There are some conventions about time sigs, beats, and the expected rhythm of the music. The 6/8 time sig, for instance, is heavily associated with a gently rocking swingin’ along feel, with the main beat on the 1 and the 4 and a likely transition note on the 3 and the 6 just before them. You could write music in 6/8 that trucks along as a fast three instead, (1, 3, 5 instead of 1, 4) but by convention that’s more likely to be written as 3/4 (or 3/8). Again, though, it’s a convention, not a rule.

I take back that snarky note about y’all starting off in mid-lesson. masonite posted while I was composing mine (I got interrupted, OK?) and is an excellent teacher.

Another thing to keep in mind about time signatures such as 6/8 and 12/8:

These are essentially the same as 2/4 and 4/4 time, except that the beats are subdivided by 3. If you were to watch a musician who was tapping his foot while playing in 12/8 time, you would not see his foot tapping 1-2-3-4-5-6-7-8-9-10-11-12. He would be tapping is foot 1-2-3-4, while the beat would be subdivided like so:

Actual beats: 1-2-3-4-5-6-7-8-9-10-11-12
Foot tapping: 1     2     3     4

Writing the song in 12/8 instead of 4/4 is often a matter of convenience. For example, if the composer wanted 4 beats with each beat subdivided by 3, doing so in 4/4 time would require the notation of triplets. A triplet is where you have three equal beats in the space of one beat. Because beats are typically divided by factors of 2, a special notation is required to indicate a triplet: a bracket above or below the three notes in question, and the number “3” along with the bracket. As you can see, this requires extra writing and extra ink for the printer. So using a triplet is only really practical for “incidental” occurances of three-note patterns within an otherwise 4-based composition. If the composer wants the entire song to feature a triplet feel, it is far, far more practical to use 12/8 rather than 4/4 with a barrage of triplets.

6/8 is very similar. You’ll hear 6/8 in many, many marches by John Philip Sousa. For example, The Washington Post. (Click here and scroll down to find a MIDI file.) In a march, you obviously want the song to have a 1-2-1-2-1-2-1-2 feel to correspond with left-right-left-right. So, just like with 12/8, the composer uses 6/8 to indicate a 1-2-1-2 feel but with each beat subdivided by 3.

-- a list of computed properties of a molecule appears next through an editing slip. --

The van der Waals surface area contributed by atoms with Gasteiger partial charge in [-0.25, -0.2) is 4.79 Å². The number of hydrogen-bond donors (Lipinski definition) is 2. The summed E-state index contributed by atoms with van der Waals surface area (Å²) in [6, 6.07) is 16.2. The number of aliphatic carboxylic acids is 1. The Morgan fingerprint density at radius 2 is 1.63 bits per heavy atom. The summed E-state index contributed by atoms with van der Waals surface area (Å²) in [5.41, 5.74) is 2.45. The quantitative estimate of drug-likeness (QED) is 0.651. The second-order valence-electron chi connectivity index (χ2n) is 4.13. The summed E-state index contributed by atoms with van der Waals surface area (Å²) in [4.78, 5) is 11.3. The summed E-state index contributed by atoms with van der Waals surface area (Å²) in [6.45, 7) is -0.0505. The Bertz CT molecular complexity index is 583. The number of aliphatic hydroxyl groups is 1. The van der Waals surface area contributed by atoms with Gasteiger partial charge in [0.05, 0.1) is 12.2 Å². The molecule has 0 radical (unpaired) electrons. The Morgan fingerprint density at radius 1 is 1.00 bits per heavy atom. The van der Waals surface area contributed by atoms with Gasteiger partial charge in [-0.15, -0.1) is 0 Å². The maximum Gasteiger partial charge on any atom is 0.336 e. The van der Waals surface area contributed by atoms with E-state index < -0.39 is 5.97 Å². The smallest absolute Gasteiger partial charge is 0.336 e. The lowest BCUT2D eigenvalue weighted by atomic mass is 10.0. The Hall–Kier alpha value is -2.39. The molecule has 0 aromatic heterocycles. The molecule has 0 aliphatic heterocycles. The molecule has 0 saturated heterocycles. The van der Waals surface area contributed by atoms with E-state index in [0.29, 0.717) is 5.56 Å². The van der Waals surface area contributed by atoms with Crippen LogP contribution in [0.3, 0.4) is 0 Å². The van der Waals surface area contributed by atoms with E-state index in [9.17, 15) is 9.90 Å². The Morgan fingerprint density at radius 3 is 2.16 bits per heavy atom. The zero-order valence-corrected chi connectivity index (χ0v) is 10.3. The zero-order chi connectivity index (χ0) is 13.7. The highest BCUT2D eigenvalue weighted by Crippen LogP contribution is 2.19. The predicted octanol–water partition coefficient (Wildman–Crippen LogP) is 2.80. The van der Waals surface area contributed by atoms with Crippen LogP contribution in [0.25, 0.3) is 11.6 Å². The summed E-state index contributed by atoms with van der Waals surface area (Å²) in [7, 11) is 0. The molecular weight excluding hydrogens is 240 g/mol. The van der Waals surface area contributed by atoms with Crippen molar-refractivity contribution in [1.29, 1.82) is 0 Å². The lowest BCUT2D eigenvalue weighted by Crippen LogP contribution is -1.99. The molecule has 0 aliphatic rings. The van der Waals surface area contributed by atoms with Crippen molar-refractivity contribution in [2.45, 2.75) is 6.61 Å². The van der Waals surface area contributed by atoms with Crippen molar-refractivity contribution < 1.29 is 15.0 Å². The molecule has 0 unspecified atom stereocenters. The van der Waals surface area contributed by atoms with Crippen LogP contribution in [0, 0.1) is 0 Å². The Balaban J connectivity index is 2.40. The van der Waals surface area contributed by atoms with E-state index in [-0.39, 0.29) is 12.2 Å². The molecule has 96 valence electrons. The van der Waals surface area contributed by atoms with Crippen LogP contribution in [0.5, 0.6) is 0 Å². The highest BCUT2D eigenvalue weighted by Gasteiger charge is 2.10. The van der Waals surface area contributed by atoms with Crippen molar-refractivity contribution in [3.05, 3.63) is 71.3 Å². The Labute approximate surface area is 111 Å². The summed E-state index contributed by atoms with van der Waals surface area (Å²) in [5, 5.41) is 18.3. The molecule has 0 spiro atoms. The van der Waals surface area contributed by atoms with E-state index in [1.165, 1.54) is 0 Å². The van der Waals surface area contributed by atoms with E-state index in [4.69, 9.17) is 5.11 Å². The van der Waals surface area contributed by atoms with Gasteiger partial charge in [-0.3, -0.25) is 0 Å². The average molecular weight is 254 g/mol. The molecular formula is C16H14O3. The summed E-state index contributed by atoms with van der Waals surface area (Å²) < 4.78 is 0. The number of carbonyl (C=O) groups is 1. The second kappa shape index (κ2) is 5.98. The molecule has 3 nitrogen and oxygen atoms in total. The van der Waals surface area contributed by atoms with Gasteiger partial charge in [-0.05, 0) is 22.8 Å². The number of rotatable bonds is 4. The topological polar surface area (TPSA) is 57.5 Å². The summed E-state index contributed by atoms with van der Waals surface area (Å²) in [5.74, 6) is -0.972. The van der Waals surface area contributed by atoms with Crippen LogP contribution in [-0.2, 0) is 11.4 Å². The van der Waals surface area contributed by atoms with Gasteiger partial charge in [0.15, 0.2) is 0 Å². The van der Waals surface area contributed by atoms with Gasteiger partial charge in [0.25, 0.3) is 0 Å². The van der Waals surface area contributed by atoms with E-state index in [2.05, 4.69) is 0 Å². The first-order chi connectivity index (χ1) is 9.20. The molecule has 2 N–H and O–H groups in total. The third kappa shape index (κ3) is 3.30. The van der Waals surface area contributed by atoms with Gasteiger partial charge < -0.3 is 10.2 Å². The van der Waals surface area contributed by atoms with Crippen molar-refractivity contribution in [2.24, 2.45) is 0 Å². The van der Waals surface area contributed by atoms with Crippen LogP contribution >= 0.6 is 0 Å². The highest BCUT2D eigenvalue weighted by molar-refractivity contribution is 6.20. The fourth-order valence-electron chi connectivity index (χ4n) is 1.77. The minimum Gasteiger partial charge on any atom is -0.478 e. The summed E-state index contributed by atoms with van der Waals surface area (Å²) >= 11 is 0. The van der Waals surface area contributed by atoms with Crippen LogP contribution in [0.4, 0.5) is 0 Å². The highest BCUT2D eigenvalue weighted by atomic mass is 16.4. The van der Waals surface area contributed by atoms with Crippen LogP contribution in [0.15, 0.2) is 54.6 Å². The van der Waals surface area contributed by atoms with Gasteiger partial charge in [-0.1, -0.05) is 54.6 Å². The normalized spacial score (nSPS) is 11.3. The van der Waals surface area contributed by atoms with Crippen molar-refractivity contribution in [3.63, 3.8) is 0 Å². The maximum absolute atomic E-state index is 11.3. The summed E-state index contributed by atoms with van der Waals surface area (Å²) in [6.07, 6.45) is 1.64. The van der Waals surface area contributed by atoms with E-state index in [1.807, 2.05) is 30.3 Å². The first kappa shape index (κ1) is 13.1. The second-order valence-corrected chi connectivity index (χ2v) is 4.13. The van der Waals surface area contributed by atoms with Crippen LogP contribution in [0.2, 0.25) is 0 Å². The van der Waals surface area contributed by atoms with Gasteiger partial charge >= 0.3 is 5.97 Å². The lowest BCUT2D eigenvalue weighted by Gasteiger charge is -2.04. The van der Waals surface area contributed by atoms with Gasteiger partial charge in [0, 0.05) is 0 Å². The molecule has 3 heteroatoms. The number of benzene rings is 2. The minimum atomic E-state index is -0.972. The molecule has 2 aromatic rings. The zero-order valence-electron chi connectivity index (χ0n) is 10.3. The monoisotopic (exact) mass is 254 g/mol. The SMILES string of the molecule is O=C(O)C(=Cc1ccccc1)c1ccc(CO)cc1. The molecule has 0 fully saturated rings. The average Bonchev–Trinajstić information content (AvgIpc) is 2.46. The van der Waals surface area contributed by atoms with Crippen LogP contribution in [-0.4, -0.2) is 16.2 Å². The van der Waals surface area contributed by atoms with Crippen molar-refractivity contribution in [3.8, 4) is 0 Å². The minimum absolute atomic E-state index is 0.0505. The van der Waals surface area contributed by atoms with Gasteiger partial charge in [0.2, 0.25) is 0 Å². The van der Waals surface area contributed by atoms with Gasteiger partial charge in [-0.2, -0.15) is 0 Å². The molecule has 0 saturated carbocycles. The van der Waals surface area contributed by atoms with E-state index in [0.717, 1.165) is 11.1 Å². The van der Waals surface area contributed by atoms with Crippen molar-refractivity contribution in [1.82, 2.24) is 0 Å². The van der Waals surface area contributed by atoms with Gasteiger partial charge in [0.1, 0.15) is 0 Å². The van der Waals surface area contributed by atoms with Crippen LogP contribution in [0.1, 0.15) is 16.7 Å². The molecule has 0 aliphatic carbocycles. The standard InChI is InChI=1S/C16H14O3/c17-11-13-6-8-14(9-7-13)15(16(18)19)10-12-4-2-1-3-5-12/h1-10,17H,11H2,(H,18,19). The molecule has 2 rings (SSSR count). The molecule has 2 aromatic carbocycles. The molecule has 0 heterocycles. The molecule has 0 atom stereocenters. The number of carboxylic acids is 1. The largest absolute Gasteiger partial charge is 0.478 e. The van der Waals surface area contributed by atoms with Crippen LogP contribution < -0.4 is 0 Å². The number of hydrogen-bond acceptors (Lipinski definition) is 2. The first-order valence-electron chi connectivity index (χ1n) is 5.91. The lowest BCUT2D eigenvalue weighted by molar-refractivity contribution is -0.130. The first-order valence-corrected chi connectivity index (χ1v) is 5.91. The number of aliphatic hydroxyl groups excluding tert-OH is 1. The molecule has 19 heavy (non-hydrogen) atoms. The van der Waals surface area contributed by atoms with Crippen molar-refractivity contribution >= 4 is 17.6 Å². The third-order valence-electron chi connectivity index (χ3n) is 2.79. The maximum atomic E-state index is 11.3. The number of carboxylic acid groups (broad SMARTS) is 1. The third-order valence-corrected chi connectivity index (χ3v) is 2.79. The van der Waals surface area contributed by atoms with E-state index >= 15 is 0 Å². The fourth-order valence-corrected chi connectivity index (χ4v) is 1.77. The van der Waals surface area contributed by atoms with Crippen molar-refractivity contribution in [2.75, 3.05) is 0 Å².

GorillaMan was mostly correct about 3/16, 3/8, 3/4 and 3/2 being essentially the same thing. However, 3/2 is not necessarily going to be slower than 3/4. One reason for using a half-note as the base of the time signature could be the subdivision of each beat. Let’s say we have a song with very rapid passages in which each beat is subdivided by 8. Writing the song in 3/4 would require the use of 32nd notes, while writing the same song in 3/2 would require 16th notes. Perhaps I should explain a few note values and how they’re indicated on sheet music:

An 8th note is indicated by a single “flag” at the top of the note’s stem.
A 16th note is indicated by a double “flag” at the top of the note’s stem.
A 32nd note is indicated by a triple “flag” at the top of the note’s stem.
A 64th note is indicated by a quadruple “flag” at the top of the note’s stem.

As you might well imagine, the more “flags” there are on the notes, the more crowded the page becomes, and the more difficult it is to read. So, by taking a song in 3/4 and changing it to 3/2, you can play the 1-2-3 at exactly the same tempo while making the music easier to read. You’ve doubled the value of the basic beat - a quarter note becomes a half note, an 8th becomes a quarter, a 16th becomes an 8th and those pesky, hard-to-read 32nd notes become 16th notes.

There are many, many musicians who, upon seeing a page of 32nd notes, will flee screaming. Just the sight of 32nd notes implies “hard to play”. Changing the time signature and converting those 32nd notes to 16th notes lowers the intimidation level of the piece.

How nice of you! I do teach, and if anyone needs piano or theory lessons in Seattle, please contact me. :slight_smile:

My general advice would be to not worry too much about the heavy-duty theoretical concepts of time, and certainly not be bothered with analyzing weird signatures. If you want to learn this sort of thing, work with the common meters for a while first – you’ll quickly get to the point where you can identify 4/4, 3/4, 3/8, 6/8, 12/8, and maybe even 2/2, just by the “feel.” Then branch out from there and start worrying about whether Bernstein might have used 3/4 instead of 6/8, or whatever.

For all practical, real-life purposes, there are only two meters that matter: 4/4 and 3/4. 4/4 is a march beat and 3/4 is a waltz beat. Virtually everything else is a mere variation on a theme. (12/8, for example, is a kind of slow 4/4 where each quarter-note is subdivided into 3.) Leave Bernstein, Rush, Brubeck, etc. alone until you can recognize 4/4 vs. 3/4 by ear alone.

Luckily, I have the sheet music (ok, maybe not “luckily” but here it is nonetheless).
Clowns bounces back and forth between 12/8 and 9/8 - which makes it fun for everyone!

masonite, more or less guessed the counting, it’s actually

1   2   3     4   5   6     7   8   9     10   11   12
                                          is - n't  it
ri - - - - - - - - - - - - - - -  ch,     are  we   a
pa - - - - - - - - - - - - - - - - ir,    me  here  at (switch to 9/8)
last on the   ground- -,   you  in   mid- (switch back to 12/8)


I’m also almost entirely sure that America does time signature changes as well - but I can’t find it. (It’s here somewhere, I know, somewhere)

Ah, thanks for the correction. That does complexify things a bit, doesn’t it? I’m not as familiar with the tune as I am with some others – mostly, I know the lacrimonious Krusty the Klown version.

Heh, I invented a word there. I think I meant lachrymose.

It does, as GorillaMan stated. We covered it in music class in highschool as a popular example of a song changing time signatures. One measure of 6/8, one measure of 3/4.